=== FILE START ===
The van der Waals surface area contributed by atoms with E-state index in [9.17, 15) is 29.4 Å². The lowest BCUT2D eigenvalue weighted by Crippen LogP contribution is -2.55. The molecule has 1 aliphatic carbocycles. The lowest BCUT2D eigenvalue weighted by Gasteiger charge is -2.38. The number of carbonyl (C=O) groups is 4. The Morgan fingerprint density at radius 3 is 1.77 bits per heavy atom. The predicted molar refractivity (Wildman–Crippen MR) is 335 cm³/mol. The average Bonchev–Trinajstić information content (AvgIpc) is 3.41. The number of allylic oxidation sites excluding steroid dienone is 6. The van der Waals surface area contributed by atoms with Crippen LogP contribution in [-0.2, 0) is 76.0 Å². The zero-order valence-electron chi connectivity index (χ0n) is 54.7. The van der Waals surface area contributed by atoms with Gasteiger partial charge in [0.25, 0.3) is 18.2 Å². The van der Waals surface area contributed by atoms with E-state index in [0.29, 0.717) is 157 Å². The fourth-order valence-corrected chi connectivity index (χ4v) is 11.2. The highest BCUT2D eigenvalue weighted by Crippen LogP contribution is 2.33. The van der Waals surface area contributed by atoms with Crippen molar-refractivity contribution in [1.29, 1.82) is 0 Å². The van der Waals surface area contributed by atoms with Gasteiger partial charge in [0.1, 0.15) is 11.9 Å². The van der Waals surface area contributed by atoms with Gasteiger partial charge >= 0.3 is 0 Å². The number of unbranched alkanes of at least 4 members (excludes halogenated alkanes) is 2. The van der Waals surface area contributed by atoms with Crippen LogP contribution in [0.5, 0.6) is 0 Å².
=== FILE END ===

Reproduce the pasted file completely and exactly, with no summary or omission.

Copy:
The van der Waals surface area contributed by atoms with E-state index in [9.17, 15) is 29.4 Å². The lowest BCUT2D eigenvalue weighted by Crippen LogP contribution is -2.55. The molecule has 1 aliphatic carbocycles. The lowest BCUT2D eigenvalue weighted by Gasteiger charge is -2.38. The number of carbonyl (C=O) groups is 4. The Morgan fingerprint density at radius 3 is 1.77 bits per heavy atom. The predicted molar refractivity (Wildman–Crippen MR) is 335 cm³/mol. The average Bonchev–Trinajstić information content (AvgIpc) is 3.41. The number of allylic oxidation sites excluding steroid dienone is 6. The van der Waals surface area contributed by atoms with Crippen LogP contribution in [-0.2, 0) is 76.0 Å². The zero-order valence-electron chi connectivity index (χ0n) is 54.7. The van der Waals surface area contributed by atoms with Gasteiger partial charge in [0.25, 0.3) is 18.2 Å². The van der Waals surface area contributed by atoms with E-state index in [0.29, 0.717) is 157 Å². The fourth-order valence-corrected chi connectivity index (χ4v) is 11.2. The highest BCUT2D eigenvalue weighted by Crippen LogP contribution is 2.33. The van der Waals surface area contributed by atoms with Crippen molar-refractivity contribution in [1.29, 1.82) is 0 Å². The van der Waals surface area contributed by atoms with Gasteiger partial charge in [0.1, 0.15) is 11.9 Å². The van der Waals surface area contributed by atoms with Gasteiger partial charge >= 0.3 is 0 Å². The number of unbranched alkanes of at least 4 members (excludes halogenated alkanes) is 2. The van der Waals surface area contributed by atoms with Crippen LogP contribution in [0.5, 0.6) is 0 Å².